Megan Harder’s (Carleton College) research also focused on bioturbating worms, but provided a different perspective. Burrowing worms enable the oxygenation of sediments at depth, causing idealized conditions within the burrows for iron-oxidizing bacteria to live. Megan’s results suggested the iron oxidation within worm burrows was biologically facilitated, and that natural variability is present within heterogeneous microbial communities.
Renee Torrie (McGill University) used her computational skills to model trace metal data provided by the GEOTRACES program. She used power curves to model remineralization and investigated the processes behind trace metal cycling in the ocean. Renee ultimately found that phosphorus, cadmium, and nickel are modelled well across the whole water column. She also successfully modelled cobalt, copper, and zinc at shallower depths. These models allow for spatial comparisons between elements in different ocean basins.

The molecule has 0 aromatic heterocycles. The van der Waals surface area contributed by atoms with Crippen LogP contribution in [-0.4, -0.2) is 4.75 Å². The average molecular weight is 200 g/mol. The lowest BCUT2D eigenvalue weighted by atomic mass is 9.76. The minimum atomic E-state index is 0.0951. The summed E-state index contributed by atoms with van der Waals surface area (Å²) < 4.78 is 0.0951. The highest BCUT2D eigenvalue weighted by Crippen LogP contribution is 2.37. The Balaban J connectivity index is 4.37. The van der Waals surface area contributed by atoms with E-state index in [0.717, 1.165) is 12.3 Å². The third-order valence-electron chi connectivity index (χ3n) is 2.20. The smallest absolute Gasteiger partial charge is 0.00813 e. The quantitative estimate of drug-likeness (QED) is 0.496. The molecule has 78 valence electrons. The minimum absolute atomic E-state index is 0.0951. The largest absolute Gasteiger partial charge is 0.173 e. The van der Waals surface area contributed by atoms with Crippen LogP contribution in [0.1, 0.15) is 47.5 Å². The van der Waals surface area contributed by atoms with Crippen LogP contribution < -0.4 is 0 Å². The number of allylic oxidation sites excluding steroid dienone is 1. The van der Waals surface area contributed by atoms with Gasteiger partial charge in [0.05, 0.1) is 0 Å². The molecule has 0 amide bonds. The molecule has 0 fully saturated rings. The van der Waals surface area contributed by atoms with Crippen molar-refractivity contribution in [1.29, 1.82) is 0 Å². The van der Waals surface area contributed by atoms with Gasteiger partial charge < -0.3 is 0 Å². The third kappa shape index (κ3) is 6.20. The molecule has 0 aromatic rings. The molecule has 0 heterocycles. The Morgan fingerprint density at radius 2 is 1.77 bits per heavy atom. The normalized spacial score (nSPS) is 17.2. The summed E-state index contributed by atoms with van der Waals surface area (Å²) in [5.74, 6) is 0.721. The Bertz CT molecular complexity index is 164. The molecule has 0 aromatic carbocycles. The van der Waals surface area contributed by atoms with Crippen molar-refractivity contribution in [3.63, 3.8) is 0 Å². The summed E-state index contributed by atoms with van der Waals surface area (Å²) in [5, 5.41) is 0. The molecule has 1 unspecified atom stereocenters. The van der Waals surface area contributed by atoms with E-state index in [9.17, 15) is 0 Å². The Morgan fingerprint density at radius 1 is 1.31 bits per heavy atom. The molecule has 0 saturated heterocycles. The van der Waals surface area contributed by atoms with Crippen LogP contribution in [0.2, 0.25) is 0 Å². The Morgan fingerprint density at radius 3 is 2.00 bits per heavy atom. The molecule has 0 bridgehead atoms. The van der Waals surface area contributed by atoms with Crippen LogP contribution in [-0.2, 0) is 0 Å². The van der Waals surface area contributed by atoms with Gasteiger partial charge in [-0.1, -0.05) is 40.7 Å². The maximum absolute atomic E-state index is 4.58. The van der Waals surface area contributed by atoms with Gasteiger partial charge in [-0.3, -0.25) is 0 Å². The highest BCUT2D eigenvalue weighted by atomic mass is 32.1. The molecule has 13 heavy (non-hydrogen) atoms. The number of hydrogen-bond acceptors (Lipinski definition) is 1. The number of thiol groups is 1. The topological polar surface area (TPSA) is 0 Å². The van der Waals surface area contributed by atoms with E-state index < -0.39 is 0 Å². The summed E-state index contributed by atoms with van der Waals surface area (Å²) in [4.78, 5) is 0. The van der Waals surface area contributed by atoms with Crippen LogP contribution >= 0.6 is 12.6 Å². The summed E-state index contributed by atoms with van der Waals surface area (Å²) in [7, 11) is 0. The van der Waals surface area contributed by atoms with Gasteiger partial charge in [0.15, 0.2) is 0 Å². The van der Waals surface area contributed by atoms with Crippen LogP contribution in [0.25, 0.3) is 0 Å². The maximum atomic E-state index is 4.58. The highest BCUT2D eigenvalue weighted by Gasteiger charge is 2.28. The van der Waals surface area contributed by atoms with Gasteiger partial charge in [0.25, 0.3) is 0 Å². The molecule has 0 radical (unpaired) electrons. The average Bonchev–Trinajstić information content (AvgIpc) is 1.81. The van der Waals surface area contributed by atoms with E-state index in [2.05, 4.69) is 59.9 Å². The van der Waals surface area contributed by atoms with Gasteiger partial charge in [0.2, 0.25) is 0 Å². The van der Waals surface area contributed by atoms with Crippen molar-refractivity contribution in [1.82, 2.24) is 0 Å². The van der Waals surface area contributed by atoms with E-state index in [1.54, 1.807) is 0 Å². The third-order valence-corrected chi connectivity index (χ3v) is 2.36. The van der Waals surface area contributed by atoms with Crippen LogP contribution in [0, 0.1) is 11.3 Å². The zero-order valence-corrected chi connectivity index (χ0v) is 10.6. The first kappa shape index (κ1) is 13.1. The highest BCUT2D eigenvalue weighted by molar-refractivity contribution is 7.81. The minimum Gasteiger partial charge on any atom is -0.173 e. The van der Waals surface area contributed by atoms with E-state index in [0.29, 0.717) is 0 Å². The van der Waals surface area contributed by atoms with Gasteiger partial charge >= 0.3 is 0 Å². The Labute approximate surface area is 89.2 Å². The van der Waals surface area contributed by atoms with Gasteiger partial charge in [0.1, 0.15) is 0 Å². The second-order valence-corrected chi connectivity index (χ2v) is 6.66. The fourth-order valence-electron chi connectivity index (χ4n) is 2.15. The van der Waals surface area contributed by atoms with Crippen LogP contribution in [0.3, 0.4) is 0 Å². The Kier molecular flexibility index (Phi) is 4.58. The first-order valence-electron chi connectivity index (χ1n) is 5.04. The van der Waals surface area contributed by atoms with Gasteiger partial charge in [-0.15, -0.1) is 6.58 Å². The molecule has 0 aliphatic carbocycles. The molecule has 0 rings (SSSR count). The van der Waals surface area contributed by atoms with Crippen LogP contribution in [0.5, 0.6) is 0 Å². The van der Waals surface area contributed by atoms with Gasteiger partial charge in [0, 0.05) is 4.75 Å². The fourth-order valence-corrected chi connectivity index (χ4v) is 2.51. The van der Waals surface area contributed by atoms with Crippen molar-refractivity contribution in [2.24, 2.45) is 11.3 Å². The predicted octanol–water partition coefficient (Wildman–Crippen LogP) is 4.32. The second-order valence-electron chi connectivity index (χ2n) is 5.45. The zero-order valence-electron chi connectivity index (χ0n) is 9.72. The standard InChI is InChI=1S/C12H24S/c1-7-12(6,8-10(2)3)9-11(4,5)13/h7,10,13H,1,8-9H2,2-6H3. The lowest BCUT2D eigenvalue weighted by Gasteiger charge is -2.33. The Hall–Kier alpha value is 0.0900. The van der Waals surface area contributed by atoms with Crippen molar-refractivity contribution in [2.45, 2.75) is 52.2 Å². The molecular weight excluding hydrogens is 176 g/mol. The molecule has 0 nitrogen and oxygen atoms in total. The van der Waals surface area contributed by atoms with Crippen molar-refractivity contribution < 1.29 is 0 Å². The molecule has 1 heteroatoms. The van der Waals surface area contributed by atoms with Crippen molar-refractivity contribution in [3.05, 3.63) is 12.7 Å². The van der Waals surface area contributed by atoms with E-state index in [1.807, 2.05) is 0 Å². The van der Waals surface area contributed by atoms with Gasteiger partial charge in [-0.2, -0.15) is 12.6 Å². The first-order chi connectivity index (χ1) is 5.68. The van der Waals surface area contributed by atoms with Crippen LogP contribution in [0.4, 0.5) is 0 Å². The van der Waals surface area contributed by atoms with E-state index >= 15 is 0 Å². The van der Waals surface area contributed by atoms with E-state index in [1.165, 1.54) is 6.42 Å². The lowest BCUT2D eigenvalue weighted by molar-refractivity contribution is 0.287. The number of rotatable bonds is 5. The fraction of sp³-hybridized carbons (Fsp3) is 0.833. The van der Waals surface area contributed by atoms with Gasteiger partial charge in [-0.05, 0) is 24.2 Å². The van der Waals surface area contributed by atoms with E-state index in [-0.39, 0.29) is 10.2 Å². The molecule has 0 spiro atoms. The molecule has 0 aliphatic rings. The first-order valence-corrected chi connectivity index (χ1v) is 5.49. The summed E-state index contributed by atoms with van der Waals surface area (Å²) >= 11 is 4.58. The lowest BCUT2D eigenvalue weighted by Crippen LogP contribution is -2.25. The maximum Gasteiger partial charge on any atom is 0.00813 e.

Andrew Hirzel (University of Miami) spent his summer studying the relationship between phytoplankton biomass and cell biovolume. This topic is especially important because phytoplankton sequester large amounts of carbon dioxide. Using four different algorithms, Andrew was able to determine the effectiveness of each algorithm in determining the volume of a cell using 2D FlowCAM images in combination with 3D images from a confocal microscope. Each algorithm had a different level of effectiveness for different cell types.
Johanna Holman (Husson University) worked in collaboration with Bigelow’s Single Cell Genomics Center to analyze partial genomes from the Woesearchaeota phylum. Johanna’s research confirmed the presence of Woesearchaeota in marine pelagic waters and hydrothermal vents, and that Woesearchaeota may comprise several phylum instead of one. Potential future research questions will explore if Woesearchaeota will degrade organic matter or act as pathogens to bacteria.
Cynthia Michaud (University of Rhode Island) studied both the inorganic and organic forms of phosphorus and the role they play in phytoplankton growth. In general, phytoplankton prefer inorganic phosphorus as a source of nutrients, but may be forced to use organic phosphorus when the inorganic form is deficient. Cindy found that phytoplankton, specifically Emiliania huxleyi, were able to sustain their growth with organic phosphorus.